The Gates Era - And Afterward

I worked for 20 years at Microsoft - when Bill Gates was not only chairman and CEO but by far the company's largest shareholder. During that time, the Board was never as strong as I would have liked. Yet until Microsoft lost its landmark antitrust trial in 2000, Gates did a good job guiding the company through the turbulent PC revolution, with the help of Jon Shirley, Microsoft’s former president and long-term board member, former COO Bob Herbold, and others.

After Gates handed the CEO reins to Ballmer, things changed profoundly. Gates kept his chairman title even after he left the company in 2008, but the board did not get strengthened. I have served on several boards, and know how easy it is for a board to be reduced to a mere formality - especially when it's dominated by founders or longtime company executives.

Microsoft's Board Today - And Tomorrow

Microsoft’s tech leadership is being severely challenged. The chairman is no longer the respected tech guru he once seemed to be. Microsoft's CEO has never been mentioned as a technology leader. So who on the Board provides the required oversight of company's tech strategy? Who “works with management to determine the company's mission and long-term strategy” instead of just dealing with financial and procedural issues?

I can't spot enough people with sufficient intellectual firepower or market insight to properly evaluate the company's strategic objectives. Electing decent and well-meaning people to the Board is not enough to propel a company into the stratosphere of the highly competitive IT universe.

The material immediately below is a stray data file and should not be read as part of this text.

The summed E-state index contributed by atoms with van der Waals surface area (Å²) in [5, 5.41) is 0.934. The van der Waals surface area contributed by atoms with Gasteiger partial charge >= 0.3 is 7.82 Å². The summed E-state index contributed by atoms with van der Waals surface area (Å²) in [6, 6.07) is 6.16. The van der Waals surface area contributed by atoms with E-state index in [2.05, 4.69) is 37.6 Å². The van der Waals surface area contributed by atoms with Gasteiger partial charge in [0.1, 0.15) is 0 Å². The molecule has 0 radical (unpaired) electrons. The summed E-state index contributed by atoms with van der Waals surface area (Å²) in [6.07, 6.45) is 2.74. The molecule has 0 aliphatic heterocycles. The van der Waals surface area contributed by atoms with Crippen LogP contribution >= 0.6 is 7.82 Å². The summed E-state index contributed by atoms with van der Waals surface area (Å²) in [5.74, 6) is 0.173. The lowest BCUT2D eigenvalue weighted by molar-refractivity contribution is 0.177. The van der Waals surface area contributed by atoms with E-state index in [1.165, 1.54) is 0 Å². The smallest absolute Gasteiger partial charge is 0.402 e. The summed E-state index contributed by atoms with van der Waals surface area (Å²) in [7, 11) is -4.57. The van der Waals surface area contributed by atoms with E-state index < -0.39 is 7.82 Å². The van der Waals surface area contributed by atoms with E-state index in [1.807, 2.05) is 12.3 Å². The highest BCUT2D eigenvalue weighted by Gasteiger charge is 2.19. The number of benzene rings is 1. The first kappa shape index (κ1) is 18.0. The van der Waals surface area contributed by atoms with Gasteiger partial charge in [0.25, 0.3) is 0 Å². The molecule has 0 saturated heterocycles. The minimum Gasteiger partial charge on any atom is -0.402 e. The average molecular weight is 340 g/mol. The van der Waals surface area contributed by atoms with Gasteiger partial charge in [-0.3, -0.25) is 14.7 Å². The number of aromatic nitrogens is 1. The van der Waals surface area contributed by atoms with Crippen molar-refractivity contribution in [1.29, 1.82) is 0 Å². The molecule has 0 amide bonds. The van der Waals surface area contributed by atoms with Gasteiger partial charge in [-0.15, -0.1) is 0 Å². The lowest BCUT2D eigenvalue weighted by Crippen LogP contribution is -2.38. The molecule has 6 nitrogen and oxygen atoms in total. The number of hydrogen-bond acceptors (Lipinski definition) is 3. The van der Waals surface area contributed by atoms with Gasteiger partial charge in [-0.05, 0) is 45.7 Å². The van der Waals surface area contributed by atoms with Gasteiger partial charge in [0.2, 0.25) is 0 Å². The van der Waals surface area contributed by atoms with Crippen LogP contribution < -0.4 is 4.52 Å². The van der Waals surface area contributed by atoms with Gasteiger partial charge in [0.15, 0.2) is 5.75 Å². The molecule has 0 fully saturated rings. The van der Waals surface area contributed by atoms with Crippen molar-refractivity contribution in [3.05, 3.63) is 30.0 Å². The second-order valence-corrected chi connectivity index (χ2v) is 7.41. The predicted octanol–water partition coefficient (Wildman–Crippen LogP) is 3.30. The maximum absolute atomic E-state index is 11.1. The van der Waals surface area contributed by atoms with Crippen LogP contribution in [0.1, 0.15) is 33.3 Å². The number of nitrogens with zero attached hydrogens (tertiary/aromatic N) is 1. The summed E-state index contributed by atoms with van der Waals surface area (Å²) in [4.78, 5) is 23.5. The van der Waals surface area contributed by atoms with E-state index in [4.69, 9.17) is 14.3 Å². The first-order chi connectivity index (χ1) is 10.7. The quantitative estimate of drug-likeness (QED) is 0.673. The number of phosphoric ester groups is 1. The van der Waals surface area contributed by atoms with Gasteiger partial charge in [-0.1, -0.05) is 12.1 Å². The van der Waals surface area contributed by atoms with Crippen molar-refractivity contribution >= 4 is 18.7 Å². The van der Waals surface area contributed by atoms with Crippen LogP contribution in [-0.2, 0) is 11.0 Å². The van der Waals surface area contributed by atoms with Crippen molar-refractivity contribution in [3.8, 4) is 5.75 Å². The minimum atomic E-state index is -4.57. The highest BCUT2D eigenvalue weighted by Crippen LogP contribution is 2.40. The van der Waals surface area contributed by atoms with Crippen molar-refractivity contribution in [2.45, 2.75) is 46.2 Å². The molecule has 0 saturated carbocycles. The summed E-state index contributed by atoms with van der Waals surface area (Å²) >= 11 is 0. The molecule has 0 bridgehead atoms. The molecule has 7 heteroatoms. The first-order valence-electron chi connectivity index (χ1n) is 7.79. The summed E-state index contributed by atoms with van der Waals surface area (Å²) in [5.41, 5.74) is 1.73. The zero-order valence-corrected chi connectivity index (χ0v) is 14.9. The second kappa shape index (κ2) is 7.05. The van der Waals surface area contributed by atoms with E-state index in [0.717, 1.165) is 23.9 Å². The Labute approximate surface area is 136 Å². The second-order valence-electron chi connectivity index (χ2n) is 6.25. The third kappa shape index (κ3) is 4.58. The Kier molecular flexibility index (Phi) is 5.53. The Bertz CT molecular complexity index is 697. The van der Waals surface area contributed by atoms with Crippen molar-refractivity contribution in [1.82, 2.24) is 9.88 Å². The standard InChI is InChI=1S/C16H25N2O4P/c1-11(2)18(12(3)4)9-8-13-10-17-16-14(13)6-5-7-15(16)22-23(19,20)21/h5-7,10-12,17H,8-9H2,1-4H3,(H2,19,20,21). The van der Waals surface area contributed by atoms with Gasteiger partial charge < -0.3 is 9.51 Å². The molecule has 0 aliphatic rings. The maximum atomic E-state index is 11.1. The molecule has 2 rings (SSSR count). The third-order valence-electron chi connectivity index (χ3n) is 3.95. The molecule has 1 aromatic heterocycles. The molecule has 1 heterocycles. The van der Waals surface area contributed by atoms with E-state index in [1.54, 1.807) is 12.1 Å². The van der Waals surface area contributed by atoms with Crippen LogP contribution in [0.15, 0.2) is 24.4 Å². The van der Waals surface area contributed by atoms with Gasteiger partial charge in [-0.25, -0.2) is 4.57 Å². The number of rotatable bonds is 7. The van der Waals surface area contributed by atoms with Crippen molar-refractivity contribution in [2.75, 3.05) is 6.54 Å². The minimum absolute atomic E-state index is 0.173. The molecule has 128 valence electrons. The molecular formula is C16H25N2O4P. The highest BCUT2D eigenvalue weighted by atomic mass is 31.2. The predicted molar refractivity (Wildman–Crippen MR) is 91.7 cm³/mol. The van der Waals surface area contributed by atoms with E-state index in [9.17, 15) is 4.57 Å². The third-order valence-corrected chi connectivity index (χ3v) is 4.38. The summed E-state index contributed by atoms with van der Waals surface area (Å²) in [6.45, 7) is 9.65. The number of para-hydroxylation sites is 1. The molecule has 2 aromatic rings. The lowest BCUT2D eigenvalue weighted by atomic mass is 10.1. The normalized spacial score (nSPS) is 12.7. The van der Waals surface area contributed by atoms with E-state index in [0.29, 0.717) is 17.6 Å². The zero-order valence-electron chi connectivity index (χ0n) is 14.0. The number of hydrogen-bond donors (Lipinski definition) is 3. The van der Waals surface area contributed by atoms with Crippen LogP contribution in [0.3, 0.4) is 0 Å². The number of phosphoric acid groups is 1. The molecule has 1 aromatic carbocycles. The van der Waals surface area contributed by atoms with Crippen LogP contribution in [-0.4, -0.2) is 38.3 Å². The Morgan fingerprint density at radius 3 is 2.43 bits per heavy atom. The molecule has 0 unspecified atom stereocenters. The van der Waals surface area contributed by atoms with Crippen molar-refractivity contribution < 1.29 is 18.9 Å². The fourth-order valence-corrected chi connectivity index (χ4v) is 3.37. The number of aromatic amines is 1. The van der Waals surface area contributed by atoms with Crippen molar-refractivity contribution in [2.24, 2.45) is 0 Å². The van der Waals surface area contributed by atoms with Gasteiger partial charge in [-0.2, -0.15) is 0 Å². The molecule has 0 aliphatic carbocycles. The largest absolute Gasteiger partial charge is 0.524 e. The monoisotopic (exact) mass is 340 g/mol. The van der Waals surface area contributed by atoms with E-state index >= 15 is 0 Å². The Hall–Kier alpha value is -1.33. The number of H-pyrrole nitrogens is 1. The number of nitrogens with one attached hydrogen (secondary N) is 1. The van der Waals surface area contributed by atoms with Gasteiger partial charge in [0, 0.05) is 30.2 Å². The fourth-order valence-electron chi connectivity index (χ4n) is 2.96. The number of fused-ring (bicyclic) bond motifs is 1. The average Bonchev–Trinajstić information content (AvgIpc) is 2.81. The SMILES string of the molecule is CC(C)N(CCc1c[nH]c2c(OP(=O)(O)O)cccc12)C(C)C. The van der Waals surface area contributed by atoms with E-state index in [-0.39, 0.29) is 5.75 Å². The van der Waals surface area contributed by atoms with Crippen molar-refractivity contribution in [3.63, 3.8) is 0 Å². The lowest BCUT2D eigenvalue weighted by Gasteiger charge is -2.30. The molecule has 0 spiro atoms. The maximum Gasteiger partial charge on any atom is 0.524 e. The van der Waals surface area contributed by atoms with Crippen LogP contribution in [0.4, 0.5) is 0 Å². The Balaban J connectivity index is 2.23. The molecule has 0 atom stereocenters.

For the last decade, Microsoft has managed to produce respectable revenues and profits by incrementally improving already well-established products. To win over the long haul in a fast-changing market, though, a leader must relentlessly out-innovate competitors.

This was never Steve Ballmer’s personal strength. He needed help and I believe the board let him down, or maybe he didn’t listen carefully enough. I believe Microsoft’s shareholders need to overhaul their board and elect directors with tech foresight who will force the changes needed in the company's senior leadership team.

Experienced women and men should be on every board of directors to help guide the often younger executive teams. But sometimes this can be a severe handicap. Both Google’s and Facebook’s directors represent a younger generation than Microsoft’s. They seem to have a better handle on the pulse and the trends of the IT market.

Why can’t Microsoft attract that type of talent? Two thoughts cross my mind. First, Microsoft might no longer be exciting and reputable enough to attract top talent. Second, and worse, Gates and Ballmer seem to be controlling Microsoft as their personal playground - avoiding bringing in most capable directors who might eventually threaten their positions.

That’s the final straw for why I believe Microsoft’s board has served its time and should be replaced. Of course, if you really did chop up the Borg, as I recommended, this whole issue would naturally resolve itself.

Bill Gates image courtesy of 3777190317 / Shutterstock.